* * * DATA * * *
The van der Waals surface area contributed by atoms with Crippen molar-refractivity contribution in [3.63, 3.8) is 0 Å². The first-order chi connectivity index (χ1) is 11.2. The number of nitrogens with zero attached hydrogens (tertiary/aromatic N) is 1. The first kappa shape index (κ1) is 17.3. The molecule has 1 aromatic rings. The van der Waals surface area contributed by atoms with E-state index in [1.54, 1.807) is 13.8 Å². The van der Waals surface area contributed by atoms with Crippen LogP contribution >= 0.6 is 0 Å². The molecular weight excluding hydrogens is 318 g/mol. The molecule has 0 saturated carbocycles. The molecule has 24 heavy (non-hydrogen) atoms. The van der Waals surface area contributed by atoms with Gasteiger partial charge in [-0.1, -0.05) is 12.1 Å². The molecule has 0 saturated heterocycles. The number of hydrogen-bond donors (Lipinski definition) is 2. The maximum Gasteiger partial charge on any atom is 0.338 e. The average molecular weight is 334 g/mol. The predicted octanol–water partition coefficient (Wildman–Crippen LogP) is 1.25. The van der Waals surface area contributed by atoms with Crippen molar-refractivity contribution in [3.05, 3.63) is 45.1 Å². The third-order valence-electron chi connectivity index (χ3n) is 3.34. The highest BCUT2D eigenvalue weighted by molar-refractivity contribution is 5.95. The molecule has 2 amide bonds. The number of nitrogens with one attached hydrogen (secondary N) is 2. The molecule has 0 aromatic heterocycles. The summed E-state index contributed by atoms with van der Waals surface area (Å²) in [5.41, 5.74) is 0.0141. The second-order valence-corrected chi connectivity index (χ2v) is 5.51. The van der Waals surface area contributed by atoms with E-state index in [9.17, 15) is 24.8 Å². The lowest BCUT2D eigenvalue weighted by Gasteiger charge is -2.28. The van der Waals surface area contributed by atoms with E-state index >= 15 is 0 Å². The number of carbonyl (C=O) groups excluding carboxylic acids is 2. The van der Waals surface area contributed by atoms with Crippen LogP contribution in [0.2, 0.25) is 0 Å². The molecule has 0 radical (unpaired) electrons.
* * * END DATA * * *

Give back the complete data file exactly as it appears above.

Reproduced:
The van der Waals surface area contributed by atoms with Crippen molar-refractivity contribution in [3.63, 3.8) is 0 Å². The first-order chi connectivity index (χ1) is 11.2. The number of nitrogens with zero attached hydrogens (tertiary/aromatic N) is 1. The first kappa shape index (κ1) is 17.3. The molecule has 1 aromatic rings. The van der Waals surface area contributed by atoms with E-state index in [1.54, 1.807) is 13.8 Å². The van der Waals surface area contributed by atoms with Crippen LogP contribution >= 0.6 is 0 Å². The molecular weight excluding hydrogens is 318 g/mol. The molecule has 0 saturated carbocycles. The molecule has 24 heavy (non-hydrogen) atoms. The van der Waals surface area contributed by atoms with Gasteiger partial charge in [-0.1, -0.05) is 12.1 Å². The molecule has 0 saturated heterocycles. The number of hydrogen-bond donors (Lipinski definition) is 2. The maximum Gasteiger partial charge on any atom is 0.338 e. The average molecular weight is 334 g/mol. The predicted octanol–water partition coefficient (Wildman–Crippen LogP) is 1.25. The van der Waals surface area contributed by atoms with Crippen molar-refractivity contribution in [3.05, 3.63) is 45.1 Å². The third-order valence-electron chi connectivity index (χ3n) is 3.34. The highest BCUT2D eigenvalue weighted by molar-refractivity contribution is 5.95. The molecule has 2 amide bonds. The number of nitrogens with one attached hydrogen (secondary N) is 2. The molecule has 0 aromatic heterocycles. The summed E-state index contributed by atoms with van der Waals surface area (Å²) in [5.41, 5.74) is 0.0141. The second-order valence-corrected chi connectivity index (χ2v) is 5.51. The van der Waals surface area contributed by atoms with E-state index in [9.17, 15) is 24.8 Å². The lowest BCUT2D eigenvalue weighted by Gasteiger charge is -2.28. The van der Waals surface area contributed by atoms with E-state index >= 15 is 0 Å². The number of carbonyl (C=O) groups excluding carboxylic acids is 2. The van der Waals surface area contributed by atoms with Crippen LogP contribution in [0.2, 0.25) is 0 Å². The molecule has 0 radical (unpaired) electrons.